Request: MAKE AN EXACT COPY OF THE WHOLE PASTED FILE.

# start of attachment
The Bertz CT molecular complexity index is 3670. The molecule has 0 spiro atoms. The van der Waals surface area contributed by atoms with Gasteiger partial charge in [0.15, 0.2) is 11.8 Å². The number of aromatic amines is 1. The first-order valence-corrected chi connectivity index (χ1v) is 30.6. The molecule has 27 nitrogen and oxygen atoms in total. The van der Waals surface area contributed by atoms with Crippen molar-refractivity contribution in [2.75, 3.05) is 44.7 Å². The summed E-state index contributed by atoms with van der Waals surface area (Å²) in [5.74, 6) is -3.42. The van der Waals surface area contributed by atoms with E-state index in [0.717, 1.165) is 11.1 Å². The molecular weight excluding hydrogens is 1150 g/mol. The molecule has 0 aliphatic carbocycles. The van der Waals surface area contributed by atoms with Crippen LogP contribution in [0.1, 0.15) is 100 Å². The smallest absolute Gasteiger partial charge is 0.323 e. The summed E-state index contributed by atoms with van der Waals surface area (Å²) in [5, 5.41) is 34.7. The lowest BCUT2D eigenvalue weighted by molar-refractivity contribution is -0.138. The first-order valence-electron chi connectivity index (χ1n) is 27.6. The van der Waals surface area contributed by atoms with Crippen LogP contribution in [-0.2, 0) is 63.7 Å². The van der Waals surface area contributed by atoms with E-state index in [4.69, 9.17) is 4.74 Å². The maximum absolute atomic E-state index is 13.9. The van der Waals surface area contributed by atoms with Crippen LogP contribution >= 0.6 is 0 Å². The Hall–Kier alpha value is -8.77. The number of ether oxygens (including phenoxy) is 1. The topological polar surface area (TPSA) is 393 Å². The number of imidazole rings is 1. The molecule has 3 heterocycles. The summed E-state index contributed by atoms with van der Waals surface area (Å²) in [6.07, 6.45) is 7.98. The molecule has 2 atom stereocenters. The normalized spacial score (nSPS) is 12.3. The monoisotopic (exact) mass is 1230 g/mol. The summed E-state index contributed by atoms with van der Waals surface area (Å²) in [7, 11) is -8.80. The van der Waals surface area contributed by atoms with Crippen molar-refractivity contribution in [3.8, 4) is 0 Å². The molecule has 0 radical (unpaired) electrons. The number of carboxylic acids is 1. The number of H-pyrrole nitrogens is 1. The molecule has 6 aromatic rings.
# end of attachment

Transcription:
The Bertz CT molecular complexity index is 3670. The molecule has 0 spiro atoms. The van der Waals surface area contributed by atoms with Gasteiger partial charge in [0.15, 0.2) is 11.8 Å². The number of aromatic amines is 1. The first-order valence-corrected chi connectivity index (χ1v) is 30.6. The molecule has 27 nitrogen and oxygen atoms in total. The van der Waals surface area contributed by atoms with Crippen molar-refractivity contribution in [2.75, 3.05) is 44.7 Å². The summed E-state index contributed by atoms with van der Waals surface area (Å²) in [5.74, 6) is -3.42. The van der Waals surface area contributed by atoms with E-state index in [0.717, 1.165) is 11.1 Å². The molecular weight excluding hydrogens is 1150 g/mol. The molecule has 0 aliphatic carbocycles. The van der Waals surface area contributed by atoms with Crippen LogP contribution in [0.1, 0.15) is 100 Å². The smallest absolute Gasteiger partial charge is 0.323 e. The summed E-state index contributed by atoms with van der Waals surface area (Å²) in [5, 5.41) is 34.7. The lowest BCUT2D eigenvalue weighted by molar-refractivity contribution is -0.138. The first-order valence-electron chi connectivity index (χ1n) is 27.6. The van der Waals surface area contributed by atoms with Crippen LogP contribution in [-0.2, 0) is 63.7 Å². The van der Waals surface area contributed by atoms with E-state index in [4.69, 9.17) is 4.74 Å². The maximum absolute atomic E-state index is 13.9. The van der Waals surface area contributed by atoms with Crippen LogP contribution >= 0.6 is 0 Å². The Hall–Kier alpha value is -8.77. The number of ether oxygens (including phenoxy) is 1. The topological polar surface area (TPSA) is 393 Å². The number of imidazole rings is 1. The molecule has 3 heterocycles. The summed E-state index contributed by atoms with van der Waals surface area (Å²) in [6.07, 6.45) is 7.98. The molecule has 2 atom stereocenters. The normalized spacial score (nSPS) is 12.3. The monoisotopic (exact) mass is 1230 g/mol. The summed E-state index contributed by atoms with van der Waals surface area (Å²) in [7, 11) is -8.80. The van der Waals surface area contributed by atoms with Crippen molar-refractivity contribution in [3.8, 4) is 0 Å². The molecule has 0 radical (unpaired) electrons. The number of carboxylic acids is 1. The number of H-pyrrole nitrogens is 1. The molecule has 6 aromatic rings.